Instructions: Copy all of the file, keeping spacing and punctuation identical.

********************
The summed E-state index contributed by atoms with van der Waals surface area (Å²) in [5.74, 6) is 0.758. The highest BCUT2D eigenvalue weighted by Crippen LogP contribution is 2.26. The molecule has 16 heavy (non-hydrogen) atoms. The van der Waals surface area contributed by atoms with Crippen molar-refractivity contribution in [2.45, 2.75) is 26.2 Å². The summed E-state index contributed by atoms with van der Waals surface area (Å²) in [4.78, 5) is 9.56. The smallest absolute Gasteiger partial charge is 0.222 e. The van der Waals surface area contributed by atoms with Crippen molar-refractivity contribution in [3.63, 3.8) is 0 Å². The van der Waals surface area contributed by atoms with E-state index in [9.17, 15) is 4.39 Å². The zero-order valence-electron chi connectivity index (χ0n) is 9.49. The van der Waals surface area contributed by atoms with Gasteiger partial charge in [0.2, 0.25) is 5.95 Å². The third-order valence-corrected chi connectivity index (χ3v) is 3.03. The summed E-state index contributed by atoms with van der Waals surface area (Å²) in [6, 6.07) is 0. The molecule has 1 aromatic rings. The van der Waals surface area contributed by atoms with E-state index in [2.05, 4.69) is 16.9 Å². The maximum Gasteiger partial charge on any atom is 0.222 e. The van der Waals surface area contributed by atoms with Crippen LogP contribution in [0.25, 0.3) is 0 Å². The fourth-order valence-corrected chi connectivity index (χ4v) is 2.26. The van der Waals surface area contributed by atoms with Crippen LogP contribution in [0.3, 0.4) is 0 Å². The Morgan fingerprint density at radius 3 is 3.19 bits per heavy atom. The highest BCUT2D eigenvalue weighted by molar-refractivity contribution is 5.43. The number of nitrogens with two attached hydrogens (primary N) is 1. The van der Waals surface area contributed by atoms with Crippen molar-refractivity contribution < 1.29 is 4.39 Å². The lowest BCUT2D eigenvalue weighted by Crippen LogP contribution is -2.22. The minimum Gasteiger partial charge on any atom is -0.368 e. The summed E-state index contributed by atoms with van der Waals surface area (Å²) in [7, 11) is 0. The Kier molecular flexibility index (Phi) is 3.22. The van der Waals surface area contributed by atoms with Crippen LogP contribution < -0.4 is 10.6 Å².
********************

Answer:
The summed E-state index contributed by atoms with van der Waals surface area (Å²) in [5.74, 6) is 0.758. The highest BCUT2D eigenvalue weighted by Crippen LogP contribution is 2.26. The molecule has 16 heavy (non-hydrogen) atoms. The van der Waals surface area contributed by atoms with Crippen molar-refractivity contribution in [2.45, 2.75) is 26.2 Å². The summed E-state index contributed by atoms with van der Waals surface area (Å²) in [4.78, 5) is 9.56. The smallest absolute Gasteiger partial charge is 0.222 e. The van der Waals surface area contributed by atoms with Crippen molar-refractivity contribution in [3.63, 3.8) is 0 Å². The van der Waals surface area contributed by atoms with E-state index in [9.17, 15) is 4.39 Å². The zero-order valence-electron chi connectivity index (χ0n) is 9.49. The van der Waals surface area contributed by atoms with Gasteiger partial charge in [0.2, 0.25) is 5.95 Å². The third-order valence-corrected chi connectivity index (χ3v) is 3.03. The summed E-state index contributed by atoms with van der Waals surface area (Å²) in [6, 6.07) is 0. The molecule has 1 aromatic rings. The van der Waals surface area contributed by atoms with E-state index in [2.05, 4.69) is 16.9 Å². The maximum Gasteiger partial charge on any atom is 0.222 e. The van der Waals surface area contributed by atoms with Crippen LogP contribution in [0.25, 0.3) is 0 Å². The fourth-order valence-corrected chi connectivity index (χ4v) is 2.26. The van der Waals surface area contributed by atoms with Crippen LogP contribution in [0.3, 0.4) is 0 Å². The Morgan fingerprint density at radius 3 is 3.19 bits per heavy atom. The highest BCUT2D eigenvalue weighted by molar-refractivity contribution is 5.43. The number of nitrogens with two attached hydrogens (primary N) is 1. The van der Waals surface area contributed by atoms with Crippen molar-refractivity contribution < 1.29 is 4.39 Å². The lowest BCUT2D eigenvalue weighted by Crippen LogP contribution is -2.22. The minimum Gasteiger partial charge on any atom is -0.368 e. The summed E-state index contributed by atoms with van der Waals surface area (Å²) in [7, 11) is 0. The Kier molecular flexibility index (Phi) is 3.22. The van der Waals surface area contributed by atoms with Crippen LogP contribution < -0.4 is 10.6 Å².